after we finished at the old city, we visited one of Saddam Hussein’s palaces, overlooking the old city. it was basically like an abandoned huge Vegas casino, with tons of Arabic graffiti on the walls. Most everything else was stripped off, except for the marble floors and some ceiling art. Also, the place was packed with university students.
We stopped for lunch at a shawarma place, and then got ice cream next door. i got pomegranate and lemon + mint, which were pretty good. Following the food stop we drove west past Kerbala into the desert. It was very flat, and mostly an expanse of dull sand and occasional small shrubs. At one point we passed a spot where Saddam launched the SCUD missiles into Israel during the first Gulf war. It was a large mound of sand today.
After an hour we reached the Al Khaydhar fortress. This was quite likely the largest fortress I’ve ever visited. It was absolutely massive with 3 story external walls, turrets, tunnels, death traps, and narrow stone staircases. the entire thing was open for exploration, and it was a lot of fun to explore.
we drove back to Kerbala under cloudy skies. Kerbala is the most holy site in all of Iraq, and the second holiest site for Shia Mecca. Our hotel was in the religious district of the city, which meant that we needed to clear security and walk a few blocks. after dropping off our stuff at the hotel, we walked over to the Al Abbas shrine. it was super crazy crowded, because it was also the start of the weekend. everything was at a huge scale. the size of the building, the sheer number of people. there was a sea of women in abayas around the women’s entrance. we dropped off our shoes and waited in line to enter. unfortunately, we arrived just after the call to prayer, and had to wait, since the entire building was at capacity. While we waited, it started to rain. Eventually, they cleared out the prayer crowd and opened the doors. the crowd behind me pushed forward, and everyone moved inside. there was an outer prayer hall, with a lot of people sitting on the floor, that i had to weave around. as i neared the actual shrine, people started to get crazy again. lots of pushing and shoving, as they were trying to touch the shrine. i stuck to the outer perimeter, which avoided most of the chaos. then i exited the inner shrine back to the outside prayer hall, again with people everywhere. by the time i walked back outside the rain had stopped and everything was damp & sticky. i had to walk (barefoot) back around to where i left my sandals.
after that fun we went to dinner, and after a full 12 hours of being out and about, returned to the hotel. it was honestly a great day, but way too long.
last night was rough. the room had a stupid motion activated light near the door which was too sensitive, so even moving in bed would trip it. also, the bed was deceptively harder than it first seemed. i woke up at least once every hour. breakfast was very limited, with just a few kinds of eggs, turmeric fried potatoes, and tea + nescafe.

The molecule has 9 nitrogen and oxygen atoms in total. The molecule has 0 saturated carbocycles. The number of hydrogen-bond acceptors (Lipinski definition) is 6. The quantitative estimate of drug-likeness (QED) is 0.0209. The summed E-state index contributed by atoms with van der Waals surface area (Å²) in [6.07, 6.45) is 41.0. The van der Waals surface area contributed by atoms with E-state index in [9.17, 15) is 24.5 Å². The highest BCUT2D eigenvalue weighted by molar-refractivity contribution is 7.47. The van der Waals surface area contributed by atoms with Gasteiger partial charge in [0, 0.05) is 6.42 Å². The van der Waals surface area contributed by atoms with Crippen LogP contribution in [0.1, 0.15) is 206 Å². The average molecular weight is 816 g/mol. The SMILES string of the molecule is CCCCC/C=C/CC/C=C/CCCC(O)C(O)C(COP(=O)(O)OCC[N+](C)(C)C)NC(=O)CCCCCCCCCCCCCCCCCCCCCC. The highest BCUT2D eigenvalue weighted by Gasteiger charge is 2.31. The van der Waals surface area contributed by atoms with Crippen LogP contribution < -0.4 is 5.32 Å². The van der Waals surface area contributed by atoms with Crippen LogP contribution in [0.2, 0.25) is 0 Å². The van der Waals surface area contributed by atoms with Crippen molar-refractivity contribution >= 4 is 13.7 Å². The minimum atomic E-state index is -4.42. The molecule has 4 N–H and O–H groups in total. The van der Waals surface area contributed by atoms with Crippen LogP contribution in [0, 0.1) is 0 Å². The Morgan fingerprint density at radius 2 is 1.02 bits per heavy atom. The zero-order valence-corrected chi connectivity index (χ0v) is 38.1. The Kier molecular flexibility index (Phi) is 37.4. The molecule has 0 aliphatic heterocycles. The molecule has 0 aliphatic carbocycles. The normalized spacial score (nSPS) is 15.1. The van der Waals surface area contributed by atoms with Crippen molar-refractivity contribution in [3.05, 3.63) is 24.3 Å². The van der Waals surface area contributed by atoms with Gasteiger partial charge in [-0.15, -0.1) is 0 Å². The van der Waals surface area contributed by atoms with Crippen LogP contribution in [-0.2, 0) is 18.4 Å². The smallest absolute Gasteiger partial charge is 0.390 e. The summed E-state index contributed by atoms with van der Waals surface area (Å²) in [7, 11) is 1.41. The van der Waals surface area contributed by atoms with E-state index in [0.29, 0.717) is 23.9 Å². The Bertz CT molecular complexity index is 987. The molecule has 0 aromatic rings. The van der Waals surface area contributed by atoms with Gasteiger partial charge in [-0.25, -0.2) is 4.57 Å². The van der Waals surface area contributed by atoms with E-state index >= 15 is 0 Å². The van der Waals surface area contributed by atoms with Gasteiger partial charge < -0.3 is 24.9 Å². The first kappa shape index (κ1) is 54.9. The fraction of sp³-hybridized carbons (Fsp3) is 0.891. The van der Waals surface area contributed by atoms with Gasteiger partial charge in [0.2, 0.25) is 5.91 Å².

we got out of Kerbala just before 9am, and continued south towards Najaf. Along the road median were thousands of banners with the photos of men who died fighting ISIS.
Once we arrived in Najaf, we parked and had to take a taxi into the holy district. Then we walked a bit further to a large parking garage and climbed to the upper level. From there, we saw the largest cemetery in the Islamic world, the Wadi Al Salam cemetery. It stretched all the way to the horizon. Not far behind us was the Imam Ali shrine. Thankfully, it was not as insanely crowded as Kerbala. Still, it was quite packed. Again, we left our shoes, and wandered into the prayer hall. Then there was the funnel of people pushing to enter the shrine room. I skirted the perimeter, and then exited.
Afterwards, we drove a bit east to the Kufa Grand Mosque. Supposedly both Adam and the angel Gabriel spent time there. it was much less crowded than the shrine.
We stopped for lunch on the outskirts of Kufa at a place that had just 2 items on the menu kuba, which was a huge cornmeal dumpling filled with ground beef, onions and greens, and a pizza looking thing, which looked quite similar to Turkish pide. it was pretty good overall.
Next, we drove south towards Ur, to see the great ziggurat The drive dragged on and on. Mostly there wasn’t much traffic, but it was a long distance, through the desert. And this wasn’t scenic desert, just flat, emptiness. About 20km before Ur we came to a checkpoint where they decided to question us. they made us all get out of the car, and about 6 guys in various uniforms proceeded to question us at the side of the road with mostly stupid questions. we did learn that they loved Trump and didn’t care for Biden. they asked us the trip itinerary a few times. once our guide returned from being questioned (separately) we were finally free to go. of course at that point the sun had set and it was too dark to visit Ur, so we went to the hotel in Nasariya.
* flags are a big deal everywhere, and i don’t mean the Iraqi flag. Colored flags with & without Arabic on them are flying all over the place. Mostly solid colors, black, white, red, green.